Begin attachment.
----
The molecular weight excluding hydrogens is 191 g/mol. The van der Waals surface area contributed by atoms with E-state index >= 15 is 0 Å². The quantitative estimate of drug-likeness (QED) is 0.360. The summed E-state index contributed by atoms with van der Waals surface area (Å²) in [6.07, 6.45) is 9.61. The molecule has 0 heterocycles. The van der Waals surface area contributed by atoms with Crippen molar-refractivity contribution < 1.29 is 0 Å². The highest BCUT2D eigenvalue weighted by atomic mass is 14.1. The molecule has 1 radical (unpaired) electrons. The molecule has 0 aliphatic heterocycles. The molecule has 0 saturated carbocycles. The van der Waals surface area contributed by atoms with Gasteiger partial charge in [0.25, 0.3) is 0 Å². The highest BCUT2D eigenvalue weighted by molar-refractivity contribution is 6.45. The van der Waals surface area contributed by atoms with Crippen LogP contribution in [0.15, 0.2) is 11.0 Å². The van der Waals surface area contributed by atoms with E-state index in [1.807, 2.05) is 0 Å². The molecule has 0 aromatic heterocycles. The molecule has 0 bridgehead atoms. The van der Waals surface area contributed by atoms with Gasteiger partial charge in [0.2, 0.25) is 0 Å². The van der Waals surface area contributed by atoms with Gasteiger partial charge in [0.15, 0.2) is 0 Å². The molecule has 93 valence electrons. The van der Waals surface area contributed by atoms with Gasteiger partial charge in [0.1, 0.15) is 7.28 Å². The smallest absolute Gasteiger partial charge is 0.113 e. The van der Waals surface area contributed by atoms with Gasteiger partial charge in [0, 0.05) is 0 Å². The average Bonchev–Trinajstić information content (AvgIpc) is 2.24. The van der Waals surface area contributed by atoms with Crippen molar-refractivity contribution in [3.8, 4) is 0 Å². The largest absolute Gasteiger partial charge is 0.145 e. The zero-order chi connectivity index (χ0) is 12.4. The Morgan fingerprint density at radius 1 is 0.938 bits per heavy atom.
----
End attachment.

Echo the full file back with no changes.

The molecular weight excluding hydrogens is 191 g/mol. The van der Waals surface area contributed by atoms with E-state index >= 15 is 0 Å². The quantitative estimate of drug-likeness (QED) is 0.360. The summed E-state index contributed by atoms with van der Waals surface area (Å²) in [6.07, 6.45) is 9.61. The molecule has 0 heterocycles. The van der Waals surface area contributed by atoms with Crippen molar-refractivity contribution < 1.29 is 0 Å². The highest BCUT2D eigenvalue weighted by atomic mass is 14.1. The molecule has 1 radical (unpaired) electrons. The molecule has 0 aliphatic heterocycles. The molecule has 0 saturated carbocycles. The van der Waals surface area contributed by atoms with Gasteiger partial charge in [0.25, 0.3) is 0 Å². The highest BCUT2D eigenvalue weighted by molar-refractivity contribution is 6.45. The van der Waals surface area contributed by atoms with Crippen LogP contribution in [0.15, 0.2) is 11.0 Å². The van der Waals surface area contributed by atoms with E-state index in [1.807, 2.05) is 0 Å². The molecule has 0 aromatic heterocycles. The molecule has 0 bridgehead atoms. The van der Waals surface area contributed by atoms with Gasteiger partial charge in [0.2, 0.25) is 0 Å². The van der Waals surface area contributed by atoms with Gasteiger partial charge in [0.15, 0.2) is 0 Å². The molecule has 93 valence electrons. The van der Waals surface area contributed by atoms with Gasteiger partial charge in [0.1, 0.15) is 7.28 Å². The smallest absolute Gasteiger partial charge is 0.113 e. The van der Waals surface area contributed by atoms with Gasteiger partial charge in [0, 0.05) is 0 Å². The average Bonchev–Trinajstić information content (AvgIpc) is 2.24. The van der Waals surface area contributed by atoms with Crippen molar-refractivity contribution in [3.8, 4) is 0 Å². The largest absolute Gasteiger partial charge is 0.145 e. The zero-order chi connectivity index (χ0) is 12.4. The Morgan fingerprint density at radius 1 is 0.938 bits per heavy atom.